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Bastuji Hélène; García-Larrea, Luis; Franc, Claude; Mauguière, François
Journal of Clinical Neurophysiology: March 1995
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Summary

Auditory evoked potentials (AEPs) to frequent (90%) and deviant (10%) tones were recorded during both wakefulness and all-night sleep in eight drug-free volunteers. During presleep waking (10:00–11:00 p.m.), deviant stimuli elicited, in all subjects, a prominent “P300” wave of parieto-central topography, culminating at 344 ms (average), which was absent in response to frequent tones. This “presleep P300” was delayed and reduced relative to values obtained during full wakefulness (3:00–7:00 p.m.) in a control group. Passage from waking to sleep stage I was characterized by a progressive attenuation and delay of the P300 wave in response to deviant stimuli, without major changes in AEP morphology as compared to the waking state. Thus, in terms of cognitive evoked potentials (EPs), sleep stage I appeared more as a “weak” state of wakefulness than a true phase of sleep. During sleep stages II, III, and IV, both frequent and deviant tones evoked AEPs that closely resembled K-complexes. Responses to rare stimuli were four-to-five times larger than those to frequent tones, this likely being the result of K-complex habituation to monotonous stimuli. During paradoxical sleep (PS), AEP morphology again became comparable to that of wakefulness. Notably, a “P3” wave with similar topography as the waking P300 appeared in response to deviant stimuli exclusively. Thus, even though the brain seems able to detect stimulus deviance during all sleep stages, only during stage I and PS were the electrophysiological counterparts of deviance detection comparable to those of the waking state. Our results support the view that PS is not a state of “sensory isolation”; failure to respond to external stimuli during this stage may depend upon mechanisms occurring only after the sensory input has undergone cognitive analysis.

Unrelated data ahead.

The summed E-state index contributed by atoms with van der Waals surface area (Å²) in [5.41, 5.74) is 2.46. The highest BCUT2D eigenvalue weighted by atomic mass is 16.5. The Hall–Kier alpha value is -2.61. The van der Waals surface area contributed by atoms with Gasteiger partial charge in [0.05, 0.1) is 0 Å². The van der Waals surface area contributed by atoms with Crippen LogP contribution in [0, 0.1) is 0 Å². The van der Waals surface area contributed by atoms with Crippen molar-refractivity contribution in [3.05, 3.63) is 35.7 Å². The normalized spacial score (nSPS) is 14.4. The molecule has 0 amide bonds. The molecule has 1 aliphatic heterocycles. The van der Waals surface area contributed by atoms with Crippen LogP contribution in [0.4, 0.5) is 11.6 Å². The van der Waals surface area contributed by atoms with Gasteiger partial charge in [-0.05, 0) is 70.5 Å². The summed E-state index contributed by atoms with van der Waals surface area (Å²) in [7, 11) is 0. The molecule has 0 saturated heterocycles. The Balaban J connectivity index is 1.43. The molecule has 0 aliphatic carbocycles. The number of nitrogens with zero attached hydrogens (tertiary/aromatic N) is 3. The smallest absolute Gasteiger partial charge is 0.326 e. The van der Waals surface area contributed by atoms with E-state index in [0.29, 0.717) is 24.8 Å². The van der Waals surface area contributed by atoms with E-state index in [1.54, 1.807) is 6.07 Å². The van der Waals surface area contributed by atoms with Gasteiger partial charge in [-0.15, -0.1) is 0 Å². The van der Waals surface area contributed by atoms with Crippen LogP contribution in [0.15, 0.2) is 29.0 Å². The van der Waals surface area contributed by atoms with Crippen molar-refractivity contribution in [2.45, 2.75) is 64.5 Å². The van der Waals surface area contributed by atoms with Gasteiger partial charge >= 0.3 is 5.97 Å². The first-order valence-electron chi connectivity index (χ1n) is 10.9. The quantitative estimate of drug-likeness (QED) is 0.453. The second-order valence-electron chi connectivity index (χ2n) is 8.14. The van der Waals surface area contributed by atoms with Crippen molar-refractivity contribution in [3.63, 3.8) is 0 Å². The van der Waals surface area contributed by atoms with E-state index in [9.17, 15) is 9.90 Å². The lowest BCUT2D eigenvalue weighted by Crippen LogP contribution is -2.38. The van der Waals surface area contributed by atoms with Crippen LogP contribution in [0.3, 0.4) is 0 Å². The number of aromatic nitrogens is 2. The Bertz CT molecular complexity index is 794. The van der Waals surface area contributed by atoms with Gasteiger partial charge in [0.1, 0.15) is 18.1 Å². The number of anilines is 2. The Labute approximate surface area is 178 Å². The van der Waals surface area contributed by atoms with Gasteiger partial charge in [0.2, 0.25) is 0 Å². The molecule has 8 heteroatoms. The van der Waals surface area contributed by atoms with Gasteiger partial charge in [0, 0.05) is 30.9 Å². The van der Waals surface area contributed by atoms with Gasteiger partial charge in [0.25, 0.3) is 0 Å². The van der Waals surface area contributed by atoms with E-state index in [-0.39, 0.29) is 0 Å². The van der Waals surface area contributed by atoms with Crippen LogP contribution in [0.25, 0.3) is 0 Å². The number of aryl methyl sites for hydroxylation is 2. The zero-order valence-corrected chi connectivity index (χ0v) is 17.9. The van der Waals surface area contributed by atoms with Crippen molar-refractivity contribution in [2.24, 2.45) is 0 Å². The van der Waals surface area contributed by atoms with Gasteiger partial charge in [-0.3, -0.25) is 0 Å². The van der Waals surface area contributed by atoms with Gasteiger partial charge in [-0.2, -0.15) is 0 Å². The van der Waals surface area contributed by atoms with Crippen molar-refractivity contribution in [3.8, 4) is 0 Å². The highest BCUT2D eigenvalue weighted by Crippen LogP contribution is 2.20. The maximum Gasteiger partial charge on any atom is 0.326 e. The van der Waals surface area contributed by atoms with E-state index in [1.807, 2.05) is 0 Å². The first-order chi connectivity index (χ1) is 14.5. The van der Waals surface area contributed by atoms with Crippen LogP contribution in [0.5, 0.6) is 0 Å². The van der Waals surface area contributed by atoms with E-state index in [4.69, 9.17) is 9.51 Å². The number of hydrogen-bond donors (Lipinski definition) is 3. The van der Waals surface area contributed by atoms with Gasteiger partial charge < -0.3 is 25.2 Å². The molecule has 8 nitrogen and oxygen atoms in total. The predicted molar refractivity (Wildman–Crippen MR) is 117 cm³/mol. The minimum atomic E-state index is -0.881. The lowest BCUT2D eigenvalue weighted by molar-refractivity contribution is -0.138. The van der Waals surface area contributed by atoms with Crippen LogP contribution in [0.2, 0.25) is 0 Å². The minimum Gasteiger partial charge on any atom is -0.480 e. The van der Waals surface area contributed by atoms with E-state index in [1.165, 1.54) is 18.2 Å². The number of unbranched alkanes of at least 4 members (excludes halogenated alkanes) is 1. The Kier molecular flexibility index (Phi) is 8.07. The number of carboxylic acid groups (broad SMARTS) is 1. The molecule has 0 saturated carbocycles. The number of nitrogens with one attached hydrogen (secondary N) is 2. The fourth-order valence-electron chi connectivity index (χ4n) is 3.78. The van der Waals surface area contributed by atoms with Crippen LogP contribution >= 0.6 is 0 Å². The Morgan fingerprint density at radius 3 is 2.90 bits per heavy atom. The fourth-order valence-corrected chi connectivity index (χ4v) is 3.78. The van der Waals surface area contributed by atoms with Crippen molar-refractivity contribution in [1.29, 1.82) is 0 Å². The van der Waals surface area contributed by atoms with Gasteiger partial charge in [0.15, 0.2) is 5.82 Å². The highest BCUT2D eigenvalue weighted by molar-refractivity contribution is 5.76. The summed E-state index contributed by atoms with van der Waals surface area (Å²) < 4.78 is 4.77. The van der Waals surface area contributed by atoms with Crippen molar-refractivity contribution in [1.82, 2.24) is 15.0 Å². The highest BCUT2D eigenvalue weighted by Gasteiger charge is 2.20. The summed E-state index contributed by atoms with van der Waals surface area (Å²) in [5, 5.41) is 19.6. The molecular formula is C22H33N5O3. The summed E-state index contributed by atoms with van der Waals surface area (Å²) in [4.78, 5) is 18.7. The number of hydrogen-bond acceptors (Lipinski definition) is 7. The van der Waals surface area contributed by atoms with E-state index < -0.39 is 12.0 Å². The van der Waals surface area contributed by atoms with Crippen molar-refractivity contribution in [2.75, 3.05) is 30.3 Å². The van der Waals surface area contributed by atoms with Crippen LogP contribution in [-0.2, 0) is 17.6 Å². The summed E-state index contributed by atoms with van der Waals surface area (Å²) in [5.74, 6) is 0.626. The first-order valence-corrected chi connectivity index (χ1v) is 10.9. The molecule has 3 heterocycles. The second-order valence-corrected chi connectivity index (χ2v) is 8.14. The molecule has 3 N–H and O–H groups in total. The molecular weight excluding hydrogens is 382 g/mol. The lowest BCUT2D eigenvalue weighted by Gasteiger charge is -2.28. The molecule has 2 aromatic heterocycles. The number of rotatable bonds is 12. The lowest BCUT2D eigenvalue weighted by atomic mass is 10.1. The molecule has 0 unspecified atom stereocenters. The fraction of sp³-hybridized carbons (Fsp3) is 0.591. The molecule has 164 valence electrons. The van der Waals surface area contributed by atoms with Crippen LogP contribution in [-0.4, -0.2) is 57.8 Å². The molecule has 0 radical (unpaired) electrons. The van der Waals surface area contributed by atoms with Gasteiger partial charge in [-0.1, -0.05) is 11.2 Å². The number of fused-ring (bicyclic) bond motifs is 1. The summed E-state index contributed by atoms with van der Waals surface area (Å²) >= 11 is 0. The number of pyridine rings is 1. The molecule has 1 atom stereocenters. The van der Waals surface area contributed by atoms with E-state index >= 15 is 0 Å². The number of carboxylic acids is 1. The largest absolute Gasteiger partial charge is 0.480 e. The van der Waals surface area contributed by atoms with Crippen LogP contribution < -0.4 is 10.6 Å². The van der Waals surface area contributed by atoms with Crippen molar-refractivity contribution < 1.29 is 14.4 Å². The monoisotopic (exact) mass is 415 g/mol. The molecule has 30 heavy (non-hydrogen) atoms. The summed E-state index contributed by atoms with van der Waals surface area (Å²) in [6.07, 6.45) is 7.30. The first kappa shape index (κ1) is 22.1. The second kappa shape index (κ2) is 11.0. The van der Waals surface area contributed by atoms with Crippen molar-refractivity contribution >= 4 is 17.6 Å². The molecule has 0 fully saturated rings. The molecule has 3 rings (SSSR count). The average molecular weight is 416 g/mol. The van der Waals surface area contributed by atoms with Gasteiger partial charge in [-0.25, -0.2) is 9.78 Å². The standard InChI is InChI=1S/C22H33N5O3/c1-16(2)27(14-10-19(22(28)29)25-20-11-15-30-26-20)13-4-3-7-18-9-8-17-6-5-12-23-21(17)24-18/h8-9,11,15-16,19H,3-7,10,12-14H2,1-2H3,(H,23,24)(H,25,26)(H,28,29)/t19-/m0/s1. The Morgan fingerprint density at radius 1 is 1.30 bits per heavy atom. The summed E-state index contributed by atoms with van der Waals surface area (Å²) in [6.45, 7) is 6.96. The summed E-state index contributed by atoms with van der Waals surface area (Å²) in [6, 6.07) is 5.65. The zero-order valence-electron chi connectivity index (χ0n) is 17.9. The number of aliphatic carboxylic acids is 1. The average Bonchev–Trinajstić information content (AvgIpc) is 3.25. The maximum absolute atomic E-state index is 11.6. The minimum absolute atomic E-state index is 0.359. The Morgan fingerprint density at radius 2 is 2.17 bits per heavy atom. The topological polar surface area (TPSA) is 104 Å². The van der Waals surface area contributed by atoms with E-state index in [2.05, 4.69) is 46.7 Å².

Copyright © 1995 American Clinical Neurophysiology Society